4 Urian Oakes 1675–1680 (acting); 1680–1681
5 Harvard president John Rogers.png John Rogers 1682–1684
6 Appletons' Mather Richard - Increase.jpg Increase Mather 1685–1686 (acting); 1686–1692 (rector); 1692–1701
Appletons' Willard Simon - Samuel.jpg Samuel Willard 1701–1707 (acting)
7 John Leverett.gif John Leverett 1708–1724
8 BenjaminWadsworth 1stChurch Boston.png Benjamin Wadsworth 1725–1737
9 John Singleton Copley - Edward Holyoke (1689-1769) - H6 - Harvard Art Museums.jpg Edward Holyoke 1737–1769
10 Samuel Locke 1770–1773
11 Samuel Langdon 1774–1780
12 Joseph Willard 1781–1804
Eliphalet Pearson.png Eliphalet Pearson 1804–1806 (acting)
13 Samuel Webber 1806–1810
14 JohnThorntonKikland.jpg John Thornton Kirkland 1810–1828
15 Josiah Quincy 1772-1864.jpg Josiah Quincy 1829–1845
16 Edward Everett, 1794-1865, three-quarter length portrait, standing, facing left (cropped closein 3x4).jpg Edward Everett 1846–1849
17 Jared Sparks.jpg Jared Sparks 1849–1853
18 James Walker Harvard.jpg James Walker 1853–1860
19 Cornelius Conway Felton (cropped).jpg Cornelius Conway Felton 1860–1862
20 Thomas Hill b1818.jpg Thomas Hill 1862–1868
21 Appletons' Eliot Charles William.jpg Charles William Eliot 1869–1909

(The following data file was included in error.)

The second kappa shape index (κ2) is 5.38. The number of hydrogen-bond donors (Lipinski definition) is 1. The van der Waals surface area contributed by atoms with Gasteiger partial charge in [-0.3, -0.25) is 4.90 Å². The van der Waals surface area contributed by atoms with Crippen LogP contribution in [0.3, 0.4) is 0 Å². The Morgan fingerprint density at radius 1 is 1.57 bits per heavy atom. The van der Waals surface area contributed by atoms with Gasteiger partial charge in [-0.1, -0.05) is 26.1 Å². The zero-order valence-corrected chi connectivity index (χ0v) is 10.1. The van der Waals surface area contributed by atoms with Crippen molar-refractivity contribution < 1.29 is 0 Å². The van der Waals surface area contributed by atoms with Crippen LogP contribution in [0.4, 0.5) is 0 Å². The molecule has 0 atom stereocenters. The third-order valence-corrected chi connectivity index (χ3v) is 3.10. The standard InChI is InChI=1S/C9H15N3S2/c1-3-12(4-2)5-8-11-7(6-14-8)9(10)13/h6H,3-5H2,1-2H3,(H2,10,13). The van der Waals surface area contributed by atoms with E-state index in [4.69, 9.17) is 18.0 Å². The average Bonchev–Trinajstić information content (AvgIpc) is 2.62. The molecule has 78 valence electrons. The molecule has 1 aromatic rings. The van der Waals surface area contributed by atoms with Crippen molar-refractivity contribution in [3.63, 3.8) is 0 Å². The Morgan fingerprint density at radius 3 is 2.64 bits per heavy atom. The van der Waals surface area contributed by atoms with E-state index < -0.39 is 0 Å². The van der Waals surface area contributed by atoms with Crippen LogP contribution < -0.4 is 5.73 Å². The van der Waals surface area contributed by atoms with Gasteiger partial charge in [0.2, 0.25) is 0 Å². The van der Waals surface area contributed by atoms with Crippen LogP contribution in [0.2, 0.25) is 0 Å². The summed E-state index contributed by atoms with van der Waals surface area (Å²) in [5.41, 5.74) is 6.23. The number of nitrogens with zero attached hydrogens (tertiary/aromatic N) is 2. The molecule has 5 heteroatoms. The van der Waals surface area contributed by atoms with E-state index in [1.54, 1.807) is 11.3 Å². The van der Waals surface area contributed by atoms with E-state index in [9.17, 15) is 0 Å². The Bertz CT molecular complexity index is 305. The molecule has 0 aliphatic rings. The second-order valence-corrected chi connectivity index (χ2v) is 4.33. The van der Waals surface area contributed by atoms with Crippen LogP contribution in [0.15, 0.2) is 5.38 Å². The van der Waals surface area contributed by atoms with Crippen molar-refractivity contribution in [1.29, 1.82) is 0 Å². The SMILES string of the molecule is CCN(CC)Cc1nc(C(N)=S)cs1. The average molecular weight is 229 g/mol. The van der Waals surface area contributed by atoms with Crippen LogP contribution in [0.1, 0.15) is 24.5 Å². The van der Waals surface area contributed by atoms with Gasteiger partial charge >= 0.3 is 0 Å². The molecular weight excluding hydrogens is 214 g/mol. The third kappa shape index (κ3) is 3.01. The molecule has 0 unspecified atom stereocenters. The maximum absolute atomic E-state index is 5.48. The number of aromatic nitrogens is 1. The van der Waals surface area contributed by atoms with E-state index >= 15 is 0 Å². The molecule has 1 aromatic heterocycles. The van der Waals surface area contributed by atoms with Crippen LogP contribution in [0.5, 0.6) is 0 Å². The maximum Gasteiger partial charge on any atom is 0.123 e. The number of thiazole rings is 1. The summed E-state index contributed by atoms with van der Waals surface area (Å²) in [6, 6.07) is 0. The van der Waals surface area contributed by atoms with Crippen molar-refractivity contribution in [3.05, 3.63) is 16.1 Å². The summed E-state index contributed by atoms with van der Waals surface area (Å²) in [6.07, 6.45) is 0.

22 Picture of Abbott Lawrence Lowell.jpg A. Lawrence Lowell 1909–1933
23 James Conant 1932.jpg James B. Conant 1933–1953
24 Nathan Pusey Boston College 1963 (cropped).JPG Nathan Pusey 1953–1971
25 Derek Bok 1971–1991; 2006–2007 (acting)
26 Neil Rudenstine 1991–2001
27 Lawrence Summers 2012.jpg Lawrence Summers 2001–2006
28 Harvard President Drew Faust US Navy 110304-N-5549O-204.jpg Drew Gilpin Faust 2007–2018 First female President at Harvard[5]
29 Lawrence Bacow 2018–present [6]

John Winthrop served as acting president in 1769 and again in 1773; but both times he declined the offer of the full presidency on grounds of old age.

Other minor acting presidents have included William Brattle, Edward Wigglesworth (1780–1781), Henry Ware (1810, 1828–1829), Andrew Preston Peabody (1862, 1868–1869), and Henry Pickering Walcott. Henry Rosovsky, former Dean of the Faculty of Arts and Sciences, served as acting president for three months in 1987 when Bok traveled abroad. Provost Albert Carnesale served as acting president November 1994 – February 1995, during Rudenstine's leave of absence. Bok served as interim president July 1, 2006 – June 30, 2007, until the appointment of Faust.


  1. ^ Central Administration Archived November 23, 2011, at the Wayback Machine Governance of the University, from Office of the Provost
  2. ^ "Eliot, Charles W. (Brief biography)". Columbia Encyclopedia, 6th Edition, 2001.
  3. ^ Lee, Richard S. (March 10, 2001). "An Empty Chair at Harvard (Op-Ed)". The New York Times. Retrieved October 17, 2007.
  4. ^ Biography Archived October 11, 2007, at the Wayback Machine
  5. ^ "First Female Harvard President Discusses Priorities and Goals". February 12, 2007. Retrieved March 15, 2020.
  6. ^ Hartocollis, Anemona (February 11, 2018). "Harvard Chooses Lawrence Bacow as Its Next President". The New York Times. Retrieved February 13, 2018.

External links[edit]